I seldom participate on social media photography groups. I focus more on my business and creating, and following those I know who inspire me. I see all kinds of inquiries for low paying second shooter gigs, yada yada yada. Many people wanting to break into wedding and event photography, probably thinking that’s where the money is. Once you get established and are known for a specific style, maybe. But I can promise you don’t get rich off it by any means. I’m not trying to deter anyone, but rather look at things realistically.
Before even worrying about over saturation, the cost of insurance and backup equipment, marketing, etc. there are lots of things to consider. Building a wedding and event photography business takes time, and most who have the “dream” never see it through, or it’s not the gravy train they thought it was. This is someone else’s day. No do overs. No excuses. There will be things going wrong. How you measure a professional is how they perform when things do not go right. The couple comes first. Before you. If you go in, go in for the right reasons, or you will be miserable and be weeded out.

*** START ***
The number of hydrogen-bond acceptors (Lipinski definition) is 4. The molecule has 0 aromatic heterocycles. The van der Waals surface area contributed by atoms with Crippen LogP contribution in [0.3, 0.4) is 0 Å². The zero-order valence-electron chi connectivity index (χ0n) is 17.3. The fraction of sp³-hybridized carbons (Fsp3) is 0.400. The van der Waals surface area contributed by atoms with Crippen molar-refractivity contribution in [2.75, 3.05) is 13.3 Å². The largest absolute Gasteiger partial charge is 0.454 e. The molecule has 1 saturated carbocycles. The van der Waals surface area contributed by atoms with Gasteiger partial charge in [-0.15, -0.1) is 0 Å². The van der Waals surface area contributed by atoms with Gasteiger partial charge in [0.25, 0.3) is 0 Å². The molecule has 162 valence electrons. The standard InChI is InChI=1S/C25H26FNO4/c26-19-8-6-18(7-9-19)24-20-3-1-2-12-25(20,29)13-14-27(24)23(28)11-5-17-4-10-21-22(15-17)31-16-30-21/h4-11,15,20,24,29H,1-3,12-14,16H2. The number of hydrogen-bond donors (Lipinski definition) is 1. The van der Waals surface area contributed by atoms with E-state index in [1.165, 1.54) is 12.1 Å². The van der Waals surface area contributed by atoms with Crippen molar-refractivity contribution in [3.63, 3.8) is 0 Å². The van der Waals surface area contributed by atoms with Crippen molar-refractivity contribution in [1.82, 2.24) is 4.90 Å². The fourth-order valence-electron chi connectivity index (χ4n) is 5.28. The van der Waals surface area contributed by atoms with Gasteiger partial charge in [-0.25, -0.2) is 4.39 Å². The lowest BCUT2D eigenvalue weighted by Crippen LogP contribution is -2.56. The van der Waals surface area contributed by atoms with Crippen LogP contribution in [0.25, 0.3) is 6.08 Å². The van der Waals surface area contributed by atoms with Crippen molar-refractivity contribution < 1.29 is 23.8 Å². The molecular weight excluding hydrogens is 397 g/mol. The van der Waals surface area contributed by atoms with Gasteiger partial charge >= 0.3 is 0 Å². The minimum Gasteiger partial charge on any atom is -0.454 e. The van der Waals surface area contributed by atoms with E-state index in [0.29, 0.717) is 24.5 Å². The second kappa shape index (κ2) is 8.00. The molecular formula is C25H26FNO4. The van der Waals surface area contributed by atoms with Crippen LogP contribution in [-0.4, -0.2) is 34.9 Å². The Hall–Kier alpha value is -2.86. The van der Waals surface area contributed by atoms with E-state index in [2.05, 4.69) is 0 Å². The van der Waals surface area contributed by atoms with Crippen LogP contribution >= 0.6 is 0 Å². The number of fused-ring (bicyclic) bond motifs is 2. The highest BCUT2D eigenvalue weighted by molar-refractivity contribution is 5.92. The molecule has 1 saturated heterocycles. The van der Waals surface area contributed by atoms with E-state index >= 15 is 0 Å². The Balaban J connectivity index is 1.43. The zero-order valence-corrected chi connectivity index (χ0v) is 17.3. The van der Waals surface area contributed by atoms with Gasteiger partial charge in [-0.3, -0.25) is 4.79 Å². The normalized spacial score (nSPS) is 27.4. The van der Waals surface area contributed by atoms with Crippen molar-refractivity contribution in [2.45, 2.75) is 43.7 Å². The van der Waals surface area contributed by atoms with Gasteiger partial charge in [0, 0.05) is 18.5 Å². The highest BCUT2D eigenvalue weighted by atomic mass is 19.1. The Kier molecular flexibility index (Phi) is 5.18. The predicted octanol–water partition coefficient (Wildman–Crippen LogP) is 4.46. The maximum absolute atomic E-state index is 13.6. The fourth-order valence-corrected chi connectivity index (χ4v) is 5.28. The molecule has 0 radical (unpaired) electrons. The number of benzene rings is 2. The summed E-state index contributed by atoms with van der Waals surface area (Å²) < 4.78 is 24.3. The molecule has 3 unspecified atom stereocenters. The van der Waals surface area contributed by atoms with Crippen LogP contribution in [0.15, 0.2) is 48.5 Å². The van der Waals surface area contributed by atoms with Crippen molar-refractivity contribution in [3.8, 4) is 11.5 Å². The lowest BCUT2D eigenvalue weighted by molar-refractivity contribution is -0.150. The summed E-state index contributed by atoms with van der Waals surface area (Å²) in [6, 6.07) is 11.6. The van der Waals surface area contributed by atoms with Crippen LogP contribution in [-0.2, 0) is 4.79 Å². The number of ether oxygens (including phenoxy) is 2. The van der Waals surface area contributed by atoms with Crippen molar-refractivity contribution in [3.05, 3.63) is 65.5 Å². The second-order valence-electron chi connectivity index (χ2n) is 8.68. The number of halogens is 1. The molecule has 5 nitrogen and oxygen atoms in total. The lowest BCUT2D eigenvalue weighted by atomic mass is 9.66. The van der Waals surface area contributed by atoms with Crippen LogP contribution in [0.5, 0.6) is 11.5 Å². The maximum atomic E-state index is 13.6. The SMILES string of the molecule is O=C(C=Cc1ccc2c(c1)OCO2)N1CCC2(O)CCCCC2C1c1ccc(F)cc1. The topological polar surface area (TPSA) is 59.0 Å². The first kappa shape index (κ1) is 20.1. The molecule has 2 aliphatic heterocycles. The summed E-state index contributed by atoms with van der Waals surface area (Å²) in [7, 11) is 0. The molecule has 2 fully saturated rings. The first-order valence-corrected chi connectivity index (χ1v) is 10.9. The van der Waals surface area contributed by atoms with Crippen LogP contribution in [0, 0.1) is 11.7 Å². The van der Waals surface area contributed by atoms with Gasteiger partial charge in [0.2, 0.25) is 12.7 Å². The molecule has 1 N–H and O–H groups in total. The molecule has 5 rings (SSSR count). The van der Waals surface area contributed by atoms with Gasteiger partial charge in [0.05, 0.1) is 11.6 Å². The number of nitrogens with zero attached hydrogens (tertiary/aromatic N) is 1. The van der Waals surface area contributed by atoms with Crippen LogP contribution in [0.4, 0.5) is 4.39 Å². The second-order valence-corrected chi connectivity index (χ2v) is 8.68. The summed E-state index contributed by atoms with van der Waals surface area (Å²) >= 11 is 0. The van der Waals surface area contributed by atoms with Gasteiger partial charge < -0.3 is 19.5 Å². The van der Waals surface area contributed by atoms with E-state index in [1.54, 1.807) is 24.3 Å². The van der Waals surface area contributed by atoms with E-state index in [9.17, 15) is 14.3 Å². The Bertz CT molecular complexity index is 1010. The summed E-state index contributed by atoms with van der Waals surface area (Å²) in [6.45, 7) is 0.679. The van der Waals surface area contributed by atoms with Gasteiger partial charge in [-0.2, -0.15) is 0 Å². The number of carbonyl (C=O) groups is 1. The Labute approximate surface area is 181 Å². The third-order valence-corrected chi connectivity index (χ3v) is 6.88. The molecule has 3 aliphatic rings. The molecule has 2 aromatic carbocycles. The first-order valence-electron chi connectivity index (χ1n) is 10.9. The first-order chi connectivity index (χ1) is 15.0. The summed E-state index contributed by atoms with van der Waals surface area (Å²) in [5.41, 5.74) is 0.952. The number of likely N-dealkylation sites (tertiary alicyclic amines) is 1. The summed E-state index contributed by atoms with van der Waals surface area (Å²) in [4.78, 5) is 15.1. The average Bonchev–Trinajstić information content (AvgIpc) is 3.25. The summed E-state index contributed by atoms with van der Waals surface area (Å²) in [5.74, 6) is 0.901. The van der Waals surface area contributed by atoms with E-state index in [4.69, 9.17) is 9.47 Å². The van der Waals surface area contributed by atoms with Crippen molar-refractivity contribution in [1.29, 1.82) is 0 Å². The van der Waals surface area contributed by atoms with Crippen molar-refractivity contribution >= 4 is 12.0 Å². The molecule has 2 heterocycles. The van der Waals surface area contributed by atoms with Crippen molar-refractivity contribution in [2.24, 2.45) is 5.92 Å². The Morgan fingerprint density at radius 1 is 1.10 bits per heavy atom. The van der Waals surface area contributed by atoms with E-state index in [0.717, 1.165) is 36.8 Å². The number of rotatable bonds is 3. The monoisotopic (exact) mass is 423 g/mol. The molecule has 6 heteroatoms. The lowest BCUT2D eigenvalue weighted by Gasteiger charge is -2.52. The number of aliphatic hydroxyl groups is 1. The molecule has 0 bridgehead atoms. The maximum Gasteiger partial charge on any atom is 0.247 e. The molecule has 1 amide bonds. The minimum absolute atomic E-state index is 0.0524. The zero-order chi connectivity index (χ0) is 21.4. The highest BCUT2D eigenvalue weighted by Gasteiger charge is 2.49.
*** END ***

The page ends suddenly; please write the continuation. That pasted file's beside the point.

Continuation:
You are working long hours before, during, and after. People are emotional because it’s a huge occasion for them, and pain receptors in their brain are activated because it’s a lot of work. And they paid a lot of money for a venue and service providers. You’re working weekends, your social life does not come first. You’re in or you’re not. Customers expect the best, as they should. Your contract terms, especially on photo delivery time need to be clear. Otherwise, you will get “when will my photos be done?” emails and calls. They need to be delivered as promised. Is it fun working on photos when you’d normally be doing something else? Maybe not, but too bad. If you’re in the business, it’s time to provide or get out. You have to be a go getter and selfless. These are basic personality and work ethic pre requisites to do wedding and event photography. Not including technical, ability to handle stress and last minute changes, the expense of running the business, etc.